Stop me if you’ve heard this before. Someone transitions, and within a year they’ve changed jobs.
Why is this the case? Why do so many people switch jobs after transition? As I’ve been struggling in my own career recently, considering my own situation put many of those that transitioned before me and their job changes into perspective.
Having been in and around the transgender community for a over twenty years, changing jobs post-transition used to be unremarkable because it was recommended. The thinking was to go where no one knew your history in order to avoid discrimination. They also used to recommend moving and starting over in another town where no one knew you. It was all rooted in the stealth philosophy of gender transition as pushed by cis gatekeepers, but that’s a different story.
Today, while I see more and more people transition and stay where they’re at, I still see what appears to be a higher percentage of people than I would expect switch jobs and even careers. I’d be remiss if I didn’t acknowledge that my viewpoint is coming from the privileges of race (I’m white,) age (I’m old,) and income (I’ve worked in high-tech for twenty-five years and have done well,) so my observations are mostly confined to that demographic, excepting for what I read on other people’s blogs and Twitter feeds.
“Transition solves for gender dysphoria, and that’s it. All the other stuff is still here, and if anything, those other things have assumed a truer shape now that the weight of dysphoria is no longer crushing them almost out of sight.”
In my case, post-transition, I feel the discomforts of my career more than ever. I used work to distract me from the overwhelming gender feelings I had. Now I see how my over two-hour long commute, the long hours, and the huge responsibilities, (I product manage an app that has cumulative downloads over 50 million each in both the Google Play and iOS app stores,) helped to crowd out my feelings.
With most of my dysphoria gone, I realize how much energy those things around work are taking out of me. What I’ve also discovered is that while I know I can do my job, my appetite for it has waned, if it was ever there in the first place.
Technology was something I stumbled into and found I had a natural aptitude for. Add in being in the right place at the right time, working with some really smart people and mentors, and a series of gigs that peaked with me founding and running my own twenty-five person startup in the dot-com era, I didn’t think too much about what I did.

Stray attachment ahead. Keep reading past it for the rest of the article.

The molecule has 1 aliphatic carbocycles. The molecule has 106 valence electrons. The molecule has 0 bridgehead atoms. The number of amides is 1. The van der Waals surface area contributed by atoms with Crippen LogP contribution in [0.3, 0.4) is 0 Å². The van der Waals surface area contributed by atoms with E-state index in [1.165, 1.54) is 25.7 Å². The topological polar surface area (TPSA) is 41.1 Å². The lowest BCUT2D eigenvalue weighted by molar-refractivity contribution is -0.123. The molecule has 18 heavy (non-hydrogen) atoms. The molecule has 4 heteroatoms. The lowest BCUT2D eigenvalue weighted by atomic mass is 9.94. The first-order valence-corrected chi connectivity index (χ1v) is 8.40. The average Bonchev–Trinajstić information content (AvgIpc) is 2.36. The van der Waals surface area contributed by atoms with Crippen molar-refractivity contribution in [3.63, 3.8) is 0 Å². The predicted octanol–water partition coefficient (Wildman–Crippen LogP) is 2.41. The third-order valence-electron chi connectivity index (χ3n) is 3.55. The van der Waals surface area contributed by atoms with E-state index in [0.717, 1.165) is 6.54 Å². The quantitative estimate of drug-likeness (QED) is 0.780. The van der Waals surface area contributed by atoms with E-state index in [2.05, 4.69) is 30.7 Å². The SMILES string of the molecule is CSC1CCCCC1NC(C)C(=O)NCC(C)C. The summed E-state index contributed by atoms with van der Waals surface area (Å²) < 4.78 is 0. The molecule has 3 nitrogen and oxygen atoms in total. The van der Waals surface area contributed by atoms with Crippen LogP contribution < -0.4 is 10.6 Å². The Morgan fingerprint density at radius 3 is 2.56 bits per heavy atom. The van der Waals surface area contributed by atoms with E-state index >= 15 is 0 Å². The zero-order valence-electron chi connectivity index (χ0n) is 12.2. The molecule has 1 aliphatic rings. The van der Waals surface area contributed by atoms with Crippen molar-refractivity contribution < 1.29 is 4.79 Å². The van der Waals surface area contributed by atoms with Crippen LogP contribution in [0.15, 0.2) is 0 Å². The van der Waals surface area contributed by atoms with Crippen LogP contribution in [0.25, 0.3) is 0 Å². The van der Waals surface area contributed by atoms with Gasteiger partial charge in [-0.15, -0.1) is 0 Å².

When I left my own company, I was also going through a divorce and had walked up to the edge of hormones and transition and turned away. I ended up unemployed and for the first time in my life I considered my career choice.
I didn’t like it.
The long hours, the pages in the middle of the night, being indoors and sitting for long hours were the surface things I didn’t like. All the promise I saw when I was younger around the democratization of publication, access, and communication were consumed by the profit motive.
People online were quickly turned into commodities to be maximized for profit instead of people to build new things with together. The technology wheel turned faster, making the work ever more repetitive on a treadmill that never stopped.
I took a brief detour into communications as a temp, writing a weekly operations newsletter for a nationwide retail chain, but a full time job never opened up. I fell in love again, got married, and started a family. I held my nose and went back into tech to support my family because the temp job didn’t have very good benefits and I could earn more. You can read the rest of my blog for the intervening years up to today.
With gender dysphoria now no longer consuming me, the genuine magnitude of my burnout and unhappiness with tech is manifest. Where I used to actively cultivate a Zen Buddhist attitude of not trying to care too much about outcomes in order to free myself from expectations of success or failure, now I just don’t care.
My small thoughts of switching careers have swollen in size, and I think more and more about what comes next. If I had the means, I’d quit and spend some time to figure it out. As it is, my divorce settlement ate my emergency cushion and I’m stuck for the time being.
So here I am, like so many others on the other side of transition, contemplating what to do with the rest of my life and one large piece of that is my work.
I get it now.